With the lake area seeing the first snowflakes of winter 2013 Monday morning, area residents are sure to crank up the heaters.
Heating equipment is a leading cause of home fire deaths in the United States. Common sense and simple steps can go a long way in preventing most heating related fires.
Area fire protection districts encourage homeowners to read through these tips to help protect their family and their homes this upcoming winter:
•Keep anything that can burn at least three feet away from heating equipment (furnace, fireplace, wood stove, or portable space heater).
• Have a three-foot “kid-free zone” around open fires and space heaters.
•Never use your oven to heat your home.
•Have a qualified professional install stationary space heating equipment, water heaters or central heating equipment according to the local codes and manufacturer’s instructions.
•Have heating equipment and chimneys cleaned and inspected yearly by a qualified professional.
•Remember to turn portable heaters off when leaving the room or going to bed.
•Make sure the fireplace has a sturdy screen to stop sparks from flying into the room. Ashes should be cool before putting them in a metal container then the container should be kept a safe distance from your house and other combustibles.
•Test smoke alarms monthly, and change the battery with the time change prior to the heating season.
The top five reasons the Osage Beach Fire Protection District sees home fires in the winter are:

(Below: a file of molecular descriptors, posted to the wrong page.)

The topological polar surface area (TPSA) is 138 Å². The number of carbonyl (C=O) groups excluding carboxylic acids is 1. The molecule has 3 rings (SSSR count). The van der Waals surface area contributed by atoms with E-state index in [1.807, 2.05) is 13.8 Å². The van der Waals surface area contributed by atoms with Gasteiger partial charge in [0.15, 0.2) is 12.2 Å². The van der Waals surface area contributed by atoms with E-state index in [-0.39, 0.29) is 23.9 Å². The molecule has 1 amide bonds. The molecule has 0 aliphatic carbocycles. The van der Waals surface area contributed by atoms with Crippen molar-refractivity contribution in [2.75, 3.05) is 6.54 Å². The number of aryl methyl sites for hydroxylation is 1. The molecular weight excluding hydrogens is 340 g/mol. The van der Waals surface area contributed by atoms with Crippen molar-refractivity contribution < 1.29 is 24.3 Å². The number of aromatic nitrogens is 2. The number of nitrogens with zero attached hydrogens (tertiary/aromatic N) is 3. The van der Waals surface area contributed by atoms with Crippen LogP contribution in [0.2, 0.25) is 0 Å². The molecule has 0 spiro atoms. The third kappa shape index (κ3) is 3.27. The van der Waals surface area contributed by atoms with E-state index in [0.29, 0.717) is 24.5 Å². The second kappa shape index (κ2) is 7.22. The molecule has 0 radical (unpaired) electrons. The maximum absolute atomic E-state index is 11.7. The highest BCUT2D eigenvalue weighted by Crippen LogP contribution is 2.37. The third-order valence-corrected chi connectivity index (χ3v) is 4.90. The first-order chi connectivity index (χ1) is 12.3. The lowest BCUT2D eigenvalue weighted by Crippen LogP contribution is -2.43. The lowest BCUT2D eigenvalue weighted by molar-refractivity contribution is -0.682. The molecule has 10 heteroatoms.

•Improper disposal of ashes from the fireplace or woodstove — Ashes that have sat even for 24 hours can rekindle under the right conditions. Make sure that they are cold and stored in a location away from the home and other combustibles.
•Candles — Winter season and the Holidays also come with more use of candles in homes. This is another one of the leading causes of home fires in December. Use alternatives to candles however if you are using a candle make sure that they are not in an area where they can easily cause a fire (window sill and drapes) or be knocked over by children.
•Chimneys and flues not maintained and cleaned properly — Have you flue inspected and cleaned yearly by a certified professional.
•Overuse of extension cords — never overload a extension cord with multiple plugs.
•Improper burning of yard waste — remember to create a safe barrier when burning yard waste, have a hose nearby on turned on and never leave a fire unattended. If weather conditions change such as wind speeds extinguish fire completely.
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Make sure you and your family has a plan with at least two escape routes from any part of your home in the event of a fire. Practice this plan so that if needed all members are comfortable in what they need to do to escape safely.